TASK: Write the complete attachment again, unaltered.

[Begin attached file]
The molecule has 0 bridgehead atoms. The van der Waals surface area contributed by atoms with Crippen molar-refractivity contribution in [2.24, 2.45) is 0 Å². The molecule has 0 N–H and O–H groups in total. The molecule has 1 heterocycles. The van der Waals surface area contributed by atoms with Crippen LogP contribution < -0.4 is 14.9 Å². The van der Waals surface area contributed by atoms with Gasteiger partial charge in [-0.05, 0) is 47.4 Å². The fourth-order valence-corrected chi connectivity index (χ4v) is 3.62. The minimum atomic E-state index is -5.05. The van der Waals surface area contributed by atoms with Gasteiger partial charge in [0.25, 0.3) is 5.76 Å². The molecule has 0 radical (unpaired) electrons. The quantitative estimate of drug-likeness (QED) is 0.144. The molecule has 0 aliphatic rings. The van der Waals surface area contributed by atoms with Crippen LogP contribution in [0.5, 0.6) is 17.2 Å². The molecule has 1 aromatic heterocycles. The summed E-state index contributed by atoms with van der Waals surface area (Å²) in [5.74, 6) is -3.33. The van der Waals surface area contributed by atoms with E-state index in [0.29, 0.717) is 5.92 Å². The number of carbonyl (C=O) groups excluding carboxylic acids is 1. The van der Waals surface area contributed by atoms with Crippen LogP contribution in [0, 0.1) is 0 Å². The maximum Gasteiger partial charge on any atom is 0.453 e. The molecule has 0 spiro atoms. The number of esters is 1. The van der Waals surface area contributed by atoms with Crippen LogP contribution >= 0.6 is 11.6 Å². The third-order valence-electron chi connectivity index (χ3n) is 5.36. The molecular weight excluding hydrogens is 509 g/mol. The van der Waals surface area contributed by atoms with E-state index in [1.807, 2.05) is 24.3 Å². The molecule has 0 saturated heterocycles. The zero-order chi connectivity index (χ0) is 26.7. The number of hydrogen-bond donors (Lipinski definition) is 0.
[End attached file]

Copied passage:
The molecule has 0 bridgehead atoms. The van der Waals surface area contributed by atoms with Crippen molar-refractivity contribution in [2.24, 2.45) is 0 Å². The molecule has 0 N–H and O–H groups in total. The molecule has 1 heterocycles. The van der Waals surface area contributed by atoms with Crippen LogP contribution < -0.4 is 14.9 Å². The van der Waals surface area contributed by atoms with Gasteiger partial charge in [-0.05, 0) is 47.4 Å². The fourth-order valence-corrected chi connectivity index (χ4v) is 3.62. The minimum atomic E-state index is -5.05. The van der Waals surface area contributed by atoms with Gasteiger partial charge in [0.25, 0.3) is 5.76 Å². The molecule has 0 radical (unpaired) electrons. The quantitative estimate of drug-likeness (QED) is 0.144. The molecule has 0 aliphatic rings. The van der Waals surface area contributed by atoms with Crippen LogP contribution in [0.5, 0.6) is 17.2 Å². The molecule has 1 aromatic heterocycles. The summed E-state index contributed by atoms with van der Waals surface area (Å²) in [5.74, 6) is -3.33. The van der Waals surface area contributed by atoms with E-state index in [0.29, 0.717) is 5.92 Å². The number of carbonyl (C=O) groups excluding carboxylic acids is 1. The van der Waals surface area contributed by atoms with Crippen LogP contribution in [0, 0.1) is 0 Å². The maximum Gasteiger partial charge on any atom is 0.453 e. The molecule has 0 spiro atoms. The number of esters is 1. The van der Waals surface area contributed by atoms with Crippen LogP contribution >= 0.6 is 11.6 Å². The third-order valence-electron chi connectivity index (χ3n) is 5.36. The molecular weight excluding hydrogens is 509 g/mol. The van der Waals surface area contributed by atoms with E-state index in [1.807, 2.05) is 24.3 Å². The molecule has 0 saturated heterocycles. The zero-order chi connectivity index (χ0) is 26.7. The number of hydrogen-bond donors (Lipinski definition) is 0.